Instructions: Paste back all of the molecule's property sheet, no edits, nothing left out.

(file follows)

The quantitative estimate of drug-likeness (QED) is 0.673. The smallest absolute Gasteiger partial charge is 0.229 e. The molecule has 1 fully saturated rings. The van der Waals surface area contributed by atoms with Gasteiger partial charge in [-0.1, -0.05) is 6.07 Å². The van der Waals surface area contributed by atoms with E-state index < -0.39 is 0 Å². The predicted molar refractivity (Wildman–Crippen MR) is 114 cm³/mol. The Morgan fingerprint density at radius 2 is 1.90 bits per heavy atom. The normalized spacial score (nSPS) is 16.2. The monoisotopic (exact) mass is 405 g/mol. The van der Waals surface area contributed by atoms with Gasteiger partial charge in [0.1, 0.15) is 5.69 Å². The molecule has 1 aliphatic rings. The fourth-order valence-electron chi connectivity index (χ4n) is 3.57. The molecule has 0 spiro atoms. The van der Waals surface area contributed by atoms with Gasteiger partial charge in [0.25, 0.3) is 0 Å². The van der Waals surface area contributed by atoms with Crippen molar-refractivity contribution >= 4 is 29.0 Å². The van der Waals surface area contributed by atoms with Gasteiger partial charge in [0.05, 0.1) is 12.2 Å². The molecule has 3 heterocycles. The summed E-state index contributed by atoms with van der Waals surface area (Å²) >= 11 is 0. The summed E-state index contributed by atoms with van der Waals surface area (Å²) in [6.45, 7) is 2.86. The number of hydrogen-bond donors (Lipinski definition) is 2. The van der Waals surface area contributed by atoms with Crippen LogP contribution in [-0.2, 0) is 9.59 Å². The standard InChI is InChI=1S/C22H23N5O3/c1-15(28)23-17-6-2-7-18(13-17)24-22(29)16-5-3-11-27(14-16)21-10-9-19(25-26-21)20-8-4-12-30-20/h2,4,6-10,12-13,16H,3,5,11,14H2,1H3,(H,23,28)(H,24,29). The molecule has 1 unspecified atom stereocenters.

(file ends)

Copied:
The quantitative estimate of drug-likeness (QED) is 0.673. The smallest absolute Gasteiger partial charge is 0.229 e. The molecule has 1 fully saturated rings. The van der Waals surface area contributed by atoms with Gasteiger partial charge in [-0.1, -0.05) is 6.07 Å². The van der Waals surface area contributed by atoms with E-state index < -0.39 is 0 Å². The predicted molar refractivity (Wildman–Crippen MR) is 114 cm³/mol. The Morgan fingerprint density at radius 2 is 1.90 bits per heavy atom. The normalized spacial score (nSPS) is 16.2. The monoisotopic (exact) mass is 405 g/mol. The van der Waals surface area contributed by atoms with Gasteiger partial charge in [0.1, 0.15) is 5.69 Å². The molecule has 1 aliphatic rings. The fourth-order valence-electron chi connectivity index (χ4n) is 3.57. The molecule has 0 spiro atoms. The van der Waals surface area contributed by atoms with Gasteiger partial charge in [0.25, 0.3) is 0 Å². The van der Waals surface area contributed by atoms with Crippen molar-refractivity contribution >= 4 is 29.0 Å². The van der Waals surface area contributed by atoms with Gasteiger partial charge in [0.05, 0.1) is 12.2 Å². The molecule has 3 heterocycles. The summed E-state index contributed by atoms with van der Waals surface area (Å²) >= 11 is 0. The summed E-state index contributed by atoms with van der Waals surface area (Å²) in [6.45, 7) is 2.86. The number of hydrogen-bond donors (Lipinski definition) is 2. The van der Waals surface area contributed by atoms with Crippen LogP contribution in [-0.2, 0) is 9.59 Å². The standard InChI is InChI=1S/C22H23N5O3/c1-15(28)23-17-6-2-7-18(13-17)24-22(29)16-5-3-11-27(14-16)21-10-9-19(25-26-21)20-8-4-12-30-20/h2,4,6-10,12-13,16H,3,5,11,14H2,1H3,(H,23,28)(H,24,29). The molecule has 1 unspecified atom stereocenters.